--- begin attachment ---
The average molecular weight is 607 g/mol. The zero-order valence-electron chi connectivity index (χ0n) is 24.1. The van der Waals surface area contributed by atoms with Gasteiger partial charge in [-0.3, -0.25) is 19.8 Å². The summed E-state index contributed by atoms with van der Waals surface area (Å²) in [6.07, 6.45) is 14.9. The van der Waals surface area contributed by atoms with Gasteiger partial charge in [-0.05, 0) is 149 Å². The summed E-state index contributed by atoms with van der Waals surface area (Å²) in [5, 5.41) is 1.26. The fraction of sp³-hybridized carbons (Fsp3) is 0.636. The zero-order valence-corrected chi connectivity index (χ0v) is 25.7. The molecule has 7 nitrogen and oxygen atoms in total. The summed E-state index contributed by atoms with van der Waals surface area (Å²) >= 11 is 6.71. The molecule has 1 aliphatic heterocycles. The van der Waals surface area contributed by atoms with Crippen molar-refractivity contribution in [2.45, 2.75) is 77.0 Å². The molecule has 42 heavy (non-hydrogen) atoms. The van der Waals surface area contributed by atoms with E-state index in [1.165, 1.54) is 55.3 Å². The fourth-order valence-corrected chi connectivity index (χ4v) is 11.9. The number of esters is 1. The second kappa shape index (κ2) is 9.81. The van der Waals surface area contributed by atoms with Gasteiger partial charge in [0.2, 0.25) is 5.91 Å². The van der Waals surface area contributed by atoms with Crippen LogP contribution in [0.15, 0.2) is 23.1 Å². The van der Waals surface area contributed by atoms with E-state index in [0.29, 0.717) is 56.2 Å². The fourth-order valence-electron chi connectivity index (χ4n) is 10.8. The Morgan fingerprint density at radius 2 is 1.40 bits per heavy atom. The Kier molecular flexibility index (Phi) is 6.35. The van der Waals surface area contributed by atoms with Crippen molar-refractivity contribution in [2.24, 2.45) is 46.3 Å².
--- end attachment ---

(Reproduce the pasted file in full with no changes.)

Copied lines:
The average molecular weight is 607 g/mol. The zero-order valence-electron chi connectivity index (χ0n) is 24.1. The van der Waals surface area contributed by atoms with Gasteiger partial charge in [-0.3, -0.25) is 19.8 Å². The summed E-state index contributed by atoms with van der Waals surface area (Å²) in [6.07, 6.45) is 14.9. The van der Waals surface area contributed by atoms with Gasteiger partial charge in [-0.05, 0) is 149 Å². The summed E-state index contributed by atoms with van der Waals surface area (Å²) in [5, 5.41) is 1.26. The fraction of sp³-hybridized carbons (Fsp3) is 0.636. The zero-order valence-corrected chi connectivity index (χ0v) is 25.7. The molecule has 7 nitrogen and oxygen atoms in total. The summed E-state index contributed by atoms with van der Waals surface area (Å²) >= 11 is 6.71. The molecule has 1 aliphatic heterocycles. The van der Waals surface area contributed by atoms with Crippen molar-refractivity contribution in [2.45, 2.75) is 77.0 Å². The molecule has 42 heavy (non-hydrogen) atoms. The van der Waals surface area contributed by atoms with E-state index in [1.165, 1.54) is 55.3 Å². The fourth-order valence-corrected chi connectivity index (χ4v) is 11.9. The number of esters is 1. The second kappa shape index (κ2) is 9.81. The van der Waals surface area contributed by atoms with Gasteiger partial charge in [0.2, 0.25) is 5.91 Å². The van der Waals surface area contributed by atoms with Crippen LogP contribution in [0.15, 0.2) is 23.1 Å². The van der Waals surface area contributed by atoms with E-state index in [0.29, 0.717) is 56.2 Å². The fourth-order valence-electron chi connectivity index (χ4n) is 10.8. The Morgan fingerprint density at radius 2 is 1.40 bits per heavy atom. The Kier molecular flexibility index (Phi) is 6.35. The van der Waals surface area contributed by atoms with Crippen molar-refractivity contribution in [2.24, 2.45) is 46.3 Å².